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Rebordering Britain & Britons after Brexit

The ambiguous lives of 'the other whites': Class and racialisation of Eastern European migrants in the UK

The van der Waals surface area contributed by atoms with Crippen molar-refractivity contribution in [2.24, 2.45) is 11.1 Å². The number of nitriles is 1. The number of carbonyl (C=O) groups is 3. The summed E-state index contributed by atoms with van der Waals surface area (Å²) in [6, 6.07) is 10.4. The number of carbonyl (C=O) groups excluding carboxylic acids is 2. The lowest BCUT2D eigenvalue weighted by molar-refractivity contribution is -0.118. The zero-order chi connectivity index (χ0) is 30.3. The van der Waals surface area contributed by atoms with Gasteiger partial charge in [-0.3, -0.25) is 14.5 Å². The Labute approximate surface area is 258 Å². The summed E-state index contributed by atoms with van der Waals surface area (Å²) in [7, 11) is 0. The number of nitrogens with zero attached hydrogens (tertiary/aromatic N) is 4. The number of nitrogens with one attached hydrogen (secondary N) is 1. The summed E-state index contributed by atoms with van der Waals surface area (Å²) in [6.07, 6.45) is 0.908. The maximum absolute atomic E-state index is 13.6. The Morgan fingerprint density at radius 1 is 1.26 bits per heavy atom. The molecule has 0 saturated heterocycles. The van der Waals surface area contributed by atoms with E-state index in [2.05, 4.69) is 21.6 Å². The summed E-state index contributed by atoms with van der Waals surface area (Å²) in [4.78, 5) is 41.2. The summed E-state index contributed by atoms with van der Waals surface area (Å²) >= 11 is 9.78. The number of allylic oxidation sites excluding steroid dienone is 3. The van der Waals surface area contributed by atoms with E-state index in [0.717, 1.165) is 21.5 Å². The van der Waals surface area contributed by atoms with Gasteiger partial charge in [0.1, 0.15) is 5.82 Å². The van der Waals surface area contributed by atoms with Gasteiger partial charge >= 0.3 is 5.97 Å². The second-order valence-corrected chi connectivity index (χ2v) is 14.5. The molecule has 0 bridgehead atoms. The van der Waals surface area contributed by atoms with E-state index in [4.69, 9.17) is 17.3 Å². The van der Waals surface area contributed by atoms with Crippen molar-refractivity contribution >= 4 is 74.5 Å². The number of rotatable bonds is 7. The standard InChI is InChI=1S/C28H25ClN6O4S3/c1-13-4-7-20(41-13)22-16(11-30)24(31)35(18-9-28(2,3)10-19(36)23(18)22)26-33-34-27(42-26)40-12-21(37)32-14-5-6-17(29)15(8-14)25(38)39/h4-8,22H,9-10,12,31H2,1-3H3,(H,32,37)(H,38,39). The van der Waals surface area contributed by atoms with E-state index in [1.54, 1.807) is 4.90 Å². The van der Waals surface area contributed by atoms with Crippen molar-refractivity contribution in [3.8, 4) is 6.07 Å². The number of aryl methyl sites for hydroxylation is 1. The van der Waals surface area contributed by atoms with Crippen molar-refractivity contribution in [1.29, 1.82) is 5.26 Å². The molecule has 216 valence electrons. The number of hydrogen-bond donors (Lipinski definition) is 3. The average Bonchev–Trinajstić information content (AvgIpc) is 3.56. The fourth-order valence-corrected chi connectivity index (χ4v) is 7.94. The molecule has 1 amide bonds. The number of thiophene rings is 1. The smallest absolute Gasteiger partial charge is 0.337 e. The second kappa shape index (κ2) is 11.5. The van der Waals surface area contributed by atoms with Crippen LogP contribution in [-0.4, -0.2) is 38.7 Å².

A body of recent literature has examined how migrants from Eastern European countries have been racialised in the UK both pre- and post-Brexit, and has explored the limits of their earlier assumed 'invisibility' owing to their perceived whiteness. Less attention has been placed on understanding how intersections of class and nationality may play out in these processes of racialisation. In this article we argue that it is precisely the entanglements between racialisation, nationality and class that are conditioning unequal possibilities of inclusion for different groups of migrants in British society, especially in the post-Brexit reality. Based on a qualitative longitudinal study with over 70 migrants from Poland and Lithuania, undertaken between 2019 and 2021, we demonstrate how cultural capital and other resources help migrants to 'pass as white' or, more precisely, 'middle class white' to escape certain forms of racialisation and othering experienced by their co-nationals. The acceptance into the 'community of value' is nevertheless conditional. The racialised and classed forms of othering force migrants to constantly prove their 'good immigrant' status either by reaffirming their class position, hiding their Eastern European origins and/or racialising other groups. Our article sheds light on the relational and entangled ways in which race, nationality and class are lived, negotiated and resisted by migrants and how they can be experienced simultaneously as a privilege, a burden and a weapon (for othering others).

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